Thatcham councillors object to 'Henwick Park' proposals
'Opportunistic developer chancing their arm' over 265 home plans
THATCHAM Town Council has added its objections to a 265-home scheme to the north of the town.
Last week, councillors met to discuss Croudace Strategic’s plans to build the homes at Henwick Park – along with a sports pitch and pavilion, allotments, community orchard and provision for a GP surgery – to the north of Heath Lane and west of Cold Ash Hill.
Councillors heard from Cold Ash flood warden Ian Goodwin, who said he was deeply concerned about the flooding implications surrounding the development.
Mr Goodwin, who helped people affected during the 2007 floods, said he had since made a vow to try and alleviate flooding in the area. He said that Henwick Park would have “a detrimental impact on the Rivers estate”, adding he believed it would pose “a major flood threat to the rest of Thatcham”.
He feared that plans drawn up by West Berkshire Council and Thatcham Flood Forum, to defend the town, would be made redundant if the homes were to be built.
Croudace has also proposed to build flood defences on the site. West Berkshire Council, however, has raised concerns that the defences are not appropriate for the site; along with a lack of provision to maintain them.
Speaking at the meeting, district and town councillor Lee Dillon (Lib Dem, Thatcham North) said the developer had been negligent about the severity of flooding and residents’ concerns for it.
Croudace has also argued that the district council’s housing plan is out of date and that more houses will need to be built in the district by 2026. The council’s current plan says that approximately 900 homes should be built in Thatcham during this period.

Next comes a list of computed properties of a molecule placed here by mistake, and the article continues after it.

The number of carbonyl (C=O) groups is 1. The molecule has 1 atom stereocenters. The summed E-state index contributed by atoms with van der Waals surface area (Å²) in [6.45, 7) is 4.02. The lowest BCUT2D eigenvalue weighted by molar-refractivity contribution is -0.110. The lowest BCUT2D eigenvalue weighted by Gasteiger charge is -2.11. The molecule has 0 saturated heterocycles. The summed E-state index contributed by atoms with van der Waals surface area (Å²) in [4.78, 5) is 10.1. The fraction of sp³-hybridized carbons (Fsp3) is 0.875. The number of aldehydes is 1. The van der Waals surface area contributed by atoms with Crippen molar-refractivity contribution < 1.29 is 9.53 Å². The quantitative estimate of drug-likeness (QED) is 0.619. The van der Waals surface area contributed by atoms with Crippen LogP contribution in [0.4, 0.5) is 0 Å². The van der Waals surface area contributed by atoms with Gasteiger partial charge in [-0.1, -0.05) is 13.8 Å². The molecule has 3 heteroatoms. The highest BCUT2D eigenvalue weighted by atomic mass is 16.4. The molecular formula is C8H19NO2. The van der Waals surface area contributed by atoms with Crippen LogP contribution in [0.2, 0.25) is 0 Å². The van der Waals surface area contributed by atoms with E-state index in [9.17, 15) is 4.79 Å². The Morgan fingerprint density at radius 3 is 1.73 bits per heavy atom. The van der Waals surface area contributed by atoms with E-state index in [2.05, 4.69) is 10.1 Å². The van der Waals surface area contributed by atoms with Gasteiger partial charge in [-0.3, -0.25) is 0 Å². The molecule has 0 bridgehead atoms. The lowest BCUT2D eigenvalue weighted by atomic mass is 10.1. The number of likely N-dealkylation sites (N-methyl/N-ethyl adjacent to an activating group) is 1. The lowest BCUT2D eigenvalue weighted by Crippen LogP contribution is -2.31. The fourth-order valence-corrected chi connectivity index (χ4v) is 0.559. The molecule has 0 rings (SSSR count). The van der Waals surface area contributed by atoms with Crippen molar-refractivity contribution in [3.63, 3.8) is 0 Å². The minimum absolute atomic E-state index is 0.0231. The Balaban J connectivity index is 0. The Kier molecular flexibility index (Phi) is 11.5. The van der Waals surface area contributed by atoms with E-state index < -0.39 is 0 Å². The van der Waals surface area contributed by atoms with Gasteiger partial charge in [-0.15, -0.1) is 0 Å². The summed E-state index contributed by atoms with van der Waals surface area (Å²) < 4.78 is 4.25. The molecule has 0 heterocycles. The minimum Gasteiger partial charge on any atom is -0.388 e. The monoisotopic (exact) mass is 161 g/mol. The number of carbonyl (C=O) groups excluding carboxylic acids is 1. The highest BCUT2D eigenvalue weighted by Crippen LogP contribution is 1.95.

The council is in the process of updating its housing numbers target, which is expected to be published this autumn. It has said that a new plan assessing the district’s housing requirements will be drawn up should the housing figure increase.
A report prepared by the town council’s technical consultant Chris Watts said that Henwick Park was contrary to council policy and had significant strategic implications.
Mr Dillon said that Henwick Park was “an opportunistic developer chancing their arm”. He said that developers looking to build across West Berkshire should wait for the outcome of the district’s housing needs rather than ‘riding roughshod’ over the democratic process.
“Then we can see what our housing need is and what infrastructure is needed rather than piecemeal applications, which I suspect they are hoping to win on appeal,” he said. “This is, to me, not how a developer should behave.”
In his report, Mr Watts said that traffic would significantly worsen peak hour congestion and road safety on local roads, while the separate identities of Thatcham and Cold Ash would be significantly threatened.
He concluded by saying that these issues would remain regardless of the outcome surrounding the council’s housing supply.